The companies Ricardo, QinetiQ and PSA Peugeot Citroën presented, on June 2, 2006, their prototype: a Citroën Berlingo Multispace diesel hybrid which should emit only 99 g / km of CO2 (ie a consumption of 3,75 liters per hundred). Its CO2 emissions are therefore 30% lower than those of standard diesel vehicles. This project, Efficient-C, is the first result of the “Ultra-Low Carbon Car Challenge” program of the Department for Transport (DfT, Ministry of Transport). This £ 10 million (approximately € 15 million) program was created in April 2003 and is administered by the Energy Savings Trust.
Its aim is to encourage the development of practical “clean” vehicles: it only concerns family-sized five-door cars. The Efficient-C project, which cost 3 million pounds (about 4,4 million euros) over 2 years, received 1,5 million pounds (about 2,2 million euros) from the DfT . Two other projects were funded under this program: one has been blocked since the feasibility study and the other, led by the company Zytek, should be completed next year.
Ricardo, an engineering and consulting company for the automotive industry, responsible for the project, supplied the control systems for the hybrid engine and was involved in the integration of this into the vehicle. PSA Peugeot Citroën, for its part, supplied the base vehicle, the components for the hybrid engine and the vehicle control systems. QinetiQ, a partially privatized company transformed from the military DERA, provided its skills for energy storage, in particular for the battery and power cable networks.
The choice of the Citroën Berlingo may seem strange for a contest concerning familliales car with five doors. Its aerodynamic characteristics are quite different from those of standard C-class vehicles. However, its interior is more spacious, making it more functional for testing control equipment. The prototype presented in June 2 2006 is compatible with European regulations Euro IV and is equipped with the following technologies:
- PSA Peugeot Citroën 1,6-liter HDi diesel engine;
- a compact 23 kW and 288 V direct current electric motor mounted between the diesel engine and the transmission shaft; it can provide up to 130 Nm of additional torque;
- a 5-speed manual gearbox;
- a 288 V Lithium-Ion battery.
The hybrid system has six different operating modes:
- conventional propulsion using the diesel engine;
- the electric motor recharges on the diesel engine, producing electricity thus stored in the battery for future use;
- when the car requires significant acceleration, the energy stored in the battery is transmitted to the electric motor which provides additional torque;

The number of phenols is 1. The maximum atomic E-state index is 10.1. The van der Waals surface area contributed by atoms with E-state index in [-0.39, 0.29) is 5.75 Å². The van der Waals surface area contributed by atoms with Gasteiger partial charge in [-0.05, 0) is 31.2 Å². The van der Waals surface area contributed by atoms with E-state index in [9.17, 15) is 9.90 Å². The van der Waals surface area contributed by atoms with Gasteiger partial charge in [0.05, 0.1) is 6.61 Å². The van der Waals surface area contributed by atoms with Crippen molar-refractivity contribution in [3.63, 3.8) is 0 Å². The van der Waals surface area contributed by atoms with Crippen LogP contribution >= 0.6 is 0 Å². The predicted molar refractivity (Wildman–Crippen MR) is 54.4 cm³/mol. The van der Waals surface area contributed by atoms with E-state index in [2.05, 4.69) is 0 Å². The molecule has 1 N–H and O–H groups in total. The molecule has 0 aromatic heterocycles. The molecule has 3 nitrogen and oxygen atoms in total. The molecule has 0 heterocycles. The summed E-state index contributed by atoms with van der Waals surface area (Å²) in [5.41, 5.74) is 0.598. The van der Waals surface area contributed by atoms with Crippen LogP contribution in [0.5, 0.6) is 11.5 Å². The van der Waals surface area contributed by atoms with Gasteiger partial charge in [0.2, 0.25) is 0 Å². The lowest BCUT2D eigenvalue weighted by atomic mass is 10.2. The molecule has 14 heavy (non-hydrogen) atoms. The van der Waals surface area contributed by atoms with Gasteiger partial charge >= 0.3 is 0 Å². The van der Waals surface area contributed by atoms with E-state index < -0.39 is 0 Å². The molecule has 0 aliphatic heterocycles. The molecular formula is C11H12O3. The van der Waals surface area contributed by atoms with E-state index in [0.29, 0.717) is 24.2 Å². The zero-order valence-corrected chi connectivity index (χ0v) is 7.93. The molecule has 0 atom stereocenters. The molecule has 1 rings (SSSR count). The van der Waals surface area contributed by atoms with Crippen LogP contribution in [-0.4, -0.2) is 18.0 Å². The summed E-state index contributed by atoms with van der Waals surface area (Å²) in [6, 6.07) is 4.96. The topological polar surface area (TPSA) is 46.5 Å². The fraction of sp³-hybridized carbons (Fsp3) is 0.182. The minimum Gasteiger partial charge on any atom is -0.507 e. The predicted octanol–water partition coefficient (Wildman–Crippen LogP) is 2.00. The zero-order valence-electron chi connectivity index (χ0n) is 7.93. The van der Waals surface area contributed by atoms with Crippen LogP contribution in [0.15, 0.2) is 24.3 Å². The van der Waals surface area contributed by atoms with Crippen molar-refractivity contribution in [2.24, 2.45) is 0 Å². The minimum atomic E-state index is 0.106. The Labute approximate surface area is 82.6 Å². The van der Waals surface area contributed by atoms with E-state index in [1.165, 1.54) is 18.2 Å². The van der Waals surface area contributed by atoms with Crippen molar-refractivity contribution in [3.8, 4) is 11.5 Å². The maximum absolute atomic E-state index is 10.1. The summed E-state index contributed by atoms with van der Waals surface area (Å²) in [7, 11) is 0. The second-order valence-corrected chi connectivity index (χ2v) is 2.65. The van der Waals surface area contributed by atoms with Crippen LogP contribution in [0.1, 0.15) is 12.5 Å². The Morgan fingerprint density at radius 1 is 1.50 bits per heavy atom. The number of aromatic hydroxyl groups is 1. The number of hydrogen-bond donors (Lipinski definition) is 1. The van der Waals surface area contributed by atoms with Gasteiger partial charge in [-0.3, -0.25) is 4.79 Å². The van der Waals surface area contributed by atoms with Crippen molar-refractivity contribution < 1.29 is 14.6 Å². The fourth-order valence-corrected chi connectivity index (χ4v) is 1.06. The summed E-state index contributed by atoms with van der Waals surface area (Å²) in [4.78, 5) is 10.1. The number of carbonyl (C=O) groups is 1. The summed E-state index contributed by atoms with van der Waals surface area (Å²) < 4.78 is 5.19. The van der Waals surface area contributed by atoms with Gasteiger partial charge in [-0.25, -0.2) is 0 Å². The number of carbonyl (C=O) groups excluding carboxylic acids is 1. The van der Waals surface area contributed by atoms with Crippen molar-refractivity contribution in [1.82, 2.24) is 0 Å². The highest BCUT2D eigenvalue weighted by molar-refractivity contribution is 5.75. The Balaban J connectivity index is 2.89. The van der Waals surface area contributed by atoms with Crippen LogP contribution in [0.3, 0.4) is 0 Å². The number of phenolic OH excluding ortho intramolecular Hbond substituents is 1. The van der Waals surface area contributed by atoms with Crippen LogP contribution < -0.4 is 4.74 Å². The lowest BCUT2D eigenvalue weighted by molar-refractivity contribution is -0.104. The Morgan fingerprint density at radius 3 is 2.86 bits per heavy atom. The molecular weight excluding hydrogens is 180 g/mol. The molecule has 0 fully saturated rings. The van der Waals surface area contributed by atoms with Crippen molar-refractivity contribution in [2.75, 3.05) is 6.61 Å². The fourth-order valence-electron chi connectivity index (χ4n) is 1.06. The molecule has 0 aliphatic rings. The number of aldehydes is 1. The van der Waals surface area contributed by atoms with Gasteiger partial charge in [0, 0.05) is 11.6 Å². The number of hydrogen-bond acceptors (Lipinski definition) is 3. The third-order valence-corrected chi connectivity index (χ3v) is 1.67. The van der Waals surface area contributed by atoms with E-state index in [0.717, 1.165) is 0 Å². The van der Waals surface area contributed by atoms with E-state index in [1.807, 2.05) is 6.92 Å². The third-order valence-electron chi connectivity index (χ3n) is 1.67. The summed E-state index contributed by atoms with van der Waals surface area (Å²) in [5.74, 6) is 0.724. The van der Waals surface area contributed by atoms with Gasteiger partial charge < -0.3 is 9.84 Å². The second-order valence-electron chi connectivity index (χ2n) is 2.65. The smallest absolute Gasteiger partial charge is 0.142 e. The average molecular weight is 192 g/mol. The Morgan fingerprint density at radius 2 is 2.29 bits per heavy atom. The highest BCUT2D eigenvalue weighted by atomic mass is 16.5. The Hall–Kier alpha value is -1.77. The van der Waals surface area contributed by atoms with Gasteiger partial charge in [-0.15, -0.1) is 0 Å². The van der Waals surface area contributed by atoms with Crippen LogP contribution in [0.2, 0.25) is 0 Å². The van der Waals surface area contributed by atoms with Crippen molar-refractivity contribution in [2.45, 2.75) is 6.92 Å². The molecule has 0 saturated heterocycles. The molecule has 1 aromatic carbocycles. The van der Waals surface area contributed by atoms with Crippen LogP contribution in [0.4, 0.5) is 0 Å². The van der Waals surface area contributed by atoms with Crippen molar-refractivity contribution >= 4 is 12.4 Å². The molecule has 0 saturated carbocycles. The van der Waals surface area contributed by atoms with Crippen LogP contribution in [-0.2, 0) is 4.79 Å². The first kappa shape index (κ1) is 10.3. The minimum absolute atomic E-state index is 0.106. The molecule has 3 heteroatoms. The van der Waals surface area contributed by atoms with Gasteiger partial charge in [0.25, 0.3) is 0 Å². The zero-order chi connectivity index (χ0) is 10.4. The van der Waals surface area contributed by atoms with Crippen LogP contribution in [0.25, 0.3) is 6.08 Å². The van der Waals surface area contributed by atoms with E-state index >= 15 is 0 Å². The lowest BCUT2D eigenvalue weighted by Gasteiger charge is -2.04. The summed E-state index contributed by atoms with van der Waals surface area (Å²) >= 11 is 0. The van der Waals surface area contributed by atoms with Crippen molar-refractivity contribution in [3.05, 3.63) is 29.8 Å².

- at low speed, the electric motor operates alone, powered by the battery (saving fuel and therefore CO2 emissions); the vehicle can travel 10 km in electric mode;
- when the vehicle is braking, the electric motor absorbs the kinetic energy of the vehicle and stores it in the battery (retroactive braking);
- when the vehicle is stationary, the diesel engine produces electricity which is stored in the battery, unlike the Toyota Prius, a hybrid vehicle currently on the market, which stops its electric motor when the vehicle is stationary.
Considering the number of modes, the control systems are very important and the software which manages the transitions between the diesel and electric engine has a size of 70 MB against 30-40 MB for software controlling only a diesel engine. The pedal of the right foot is connected to the hybrid engine control system and no longer to the accelerator.
In addition, many additional systems are necessary to ensure the proper functioning of the vehicle in its 6 operating modes:
- a low temperature cooling system protecting the electronic parts of the engine;
- a DC-DC converter, transforming the current produced from 288 V into 12 V (more efficient direct production of 12 V);
- electrical auxiliary systems: power steering, vacuum pump for assisted braking and air conditioning system.
This prototype is not yet ready to be marketed: the current cost of equipment and manufacturing means that this Berlingo costs 3 pounds (approximately 000 euros) more than the model currently on sale. The industrialists of PSA estimate that the additional cost of the car should be at most 4 pounds (approximately 400 euros) to allow its mass production.